Edema in Pregnancy
If you’re wondering why your ankles and feet are so puffy, then you are experiencing the joys of edema (oedema)! When fluid collects in your tissues during pregnancy, it is not uncommon to experience some painful swelling as you retain more water than ever doing this crucial time. The truth is that your swelling can vary by the time of day with the puffiness getting worse as the day progresses. Some women experience a marked increase in swelling when the weather is warmer.But the truth is that edema, although uncomfortable and unattractive, is harmless and normal during pregnancy. With three out of four women experiencing edema during the third trimester, you are certainly not alone.
Why does edema occur?
The growing uterus can exert a tremendous amount of pressure on a pregnant woman’s pelvic veins and vena cava. This pressure causes a slowing down of the blood returning from your legs to the heart resulting in blood pooling in your lower extremities; which in turn tends to force the fluid in your veins into the surrounding tissues. Changes in blood chemistry during pregnancy also contribute to water being expelled into the tissues. Since the vena cava is on the right side of the body, it is recommended that women sleep on their left side during pregnancy to release the pressure on this important vein.
When do I need to be concerned about edema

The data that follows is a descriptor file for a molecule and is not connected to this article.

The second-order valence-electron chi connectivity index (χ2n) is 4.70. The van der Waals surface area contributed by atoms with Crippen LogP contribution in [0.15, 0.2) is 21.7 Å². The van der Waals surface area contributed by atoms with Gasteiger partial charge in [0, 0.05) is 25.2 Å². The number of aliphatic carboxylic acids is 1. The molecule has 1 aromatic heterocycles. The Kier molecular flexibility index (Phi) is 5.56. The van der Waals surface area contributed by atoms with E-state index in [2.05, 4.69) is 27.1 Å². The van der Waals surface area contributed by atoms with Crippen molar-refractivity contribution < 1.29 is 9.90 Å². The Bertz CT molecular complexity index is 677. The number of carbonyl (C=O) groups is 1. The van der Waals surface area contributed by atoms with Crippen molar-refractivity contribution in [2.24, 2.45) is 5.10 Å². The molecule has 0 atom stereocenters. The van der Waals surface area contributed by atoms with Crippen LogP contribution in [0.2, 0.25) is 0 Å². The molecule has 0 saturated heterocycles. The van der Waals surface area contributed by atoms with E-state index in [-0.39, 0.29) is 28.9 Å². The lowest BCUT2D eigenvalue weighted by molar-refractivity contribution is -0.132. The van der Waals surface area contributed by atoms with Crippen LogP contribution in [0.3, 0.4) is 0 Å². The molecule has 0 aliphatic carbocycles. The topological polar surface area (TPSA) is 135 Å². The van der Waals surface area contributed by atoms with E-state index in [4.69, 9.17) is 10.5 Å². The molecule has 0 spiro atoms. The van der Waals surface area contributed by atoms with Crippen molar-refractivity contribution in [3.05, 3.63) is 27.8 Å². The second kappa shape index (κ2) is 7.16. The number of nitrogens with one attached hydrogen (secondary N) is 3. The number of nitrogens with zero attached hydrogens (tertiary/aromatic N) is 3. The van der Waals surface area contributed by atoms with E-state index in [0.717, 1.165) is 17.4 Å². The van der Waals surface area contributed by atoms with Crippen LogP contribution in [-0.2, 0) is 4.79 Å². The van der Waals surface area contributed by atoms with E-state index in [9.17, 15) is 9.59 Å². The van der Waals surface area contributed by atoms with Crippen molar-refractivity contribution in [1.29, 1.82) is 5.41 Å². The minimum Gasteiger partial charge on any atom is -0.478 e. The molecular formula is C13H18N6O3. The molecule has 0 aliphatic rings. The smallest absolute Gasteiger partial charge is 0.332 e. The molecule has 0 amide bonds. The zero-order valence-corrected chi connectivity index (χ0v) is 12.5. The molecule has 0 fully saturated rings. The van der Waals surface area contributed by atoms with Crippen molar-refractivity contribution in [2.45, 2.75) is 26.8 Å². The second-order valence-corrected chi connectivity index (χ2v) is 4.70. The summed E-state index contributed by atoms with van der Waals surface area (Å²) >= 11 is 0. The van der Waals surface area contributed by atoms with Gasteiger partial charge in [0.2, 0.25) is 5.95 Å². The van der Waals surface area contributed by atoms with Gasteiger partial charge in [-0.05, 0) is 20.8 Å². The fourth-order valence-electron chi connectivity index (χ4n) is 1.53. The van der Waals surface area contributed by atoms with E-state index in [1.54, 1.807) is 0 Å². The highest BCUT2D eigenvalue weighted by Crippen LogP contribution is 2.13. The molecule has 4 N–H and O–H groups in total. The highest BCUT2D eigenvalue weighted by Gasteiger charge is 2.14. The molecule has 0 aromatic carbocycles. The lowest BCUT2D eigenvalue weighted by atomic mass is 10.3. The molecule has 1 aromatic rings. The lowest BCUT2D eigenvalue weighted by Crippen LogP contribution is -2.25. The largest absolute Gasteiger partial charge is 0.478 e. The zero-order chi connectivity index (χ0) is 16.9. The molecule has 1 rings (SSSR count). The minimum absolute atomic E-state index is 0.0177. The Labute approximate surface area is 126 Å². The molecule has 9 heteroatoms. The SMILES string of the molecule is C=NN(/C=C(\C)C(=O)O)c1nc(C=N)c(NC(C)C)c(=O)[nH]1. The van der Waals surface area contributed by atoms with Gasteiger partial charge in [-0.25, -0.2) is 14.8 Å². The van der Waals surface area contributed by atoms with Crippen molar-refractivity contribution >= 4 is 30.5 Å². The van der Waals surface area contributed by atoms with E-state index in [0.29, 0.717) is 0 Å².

While some amount of edema is perfectly normal in your toes and ankles during pregnancy, you may also notice that your fingers can appear swollen at times. However, if this swelling is observed on other parts the body such as around your face, it is time to inform your doctor as this could indicate preeclampsia, a condition that must be taken seriously. Here, women have elevated blood pressures accompanied by protein in the urine. The physician might recommend bed rest and medications to control the blood pressure.
If you notice that one of your feet or ankles is much more swollen than the other, it may be necessary to inform your doctor in case your blood is pooling excessively around one extremity rather than both. This serious condition may also be accompanied by a pain in your thighs or calves.
How can I prevent or minimize water retention
While edema cannot always be prevented, there are many ways to reduce your discomfort.
Whenever possible, elevate your legs. This may not always be possible if you are at work, but resting your feet on a couple of stacked pillows under your desk can give you tremendous relief.
If you’re used to crossing your legs when you sit, get ready to drop that habit for the duration of your pregnancy. This can further detract from your blood flow causing even more fluid collection.
It might be counter intuitive to drink water during periods of swelling, but the truth is that staying well hydrated helps you retain less water.
Wear comfortable clothing that will accommodate your swelling. Loose kaftans or kurtis are ideal at this time.
Exercising regularly, either by walking or getting on a treadmill can reduce swelling even in women that show signs of edema in the second trimester. Exercise will improve your blood circulation and therefore minimize chances of blood pooling around your extremities.
Remember that edema is a temporary inconvenience of pregnancy. Your body will get rid of this fluid within a few weeks of childbirth. So if you feel the continued urge to urinate or even find yourself sweating excessively after the baby is born, just know that it is a sign that your figure is slowly but surely getting back to its old self!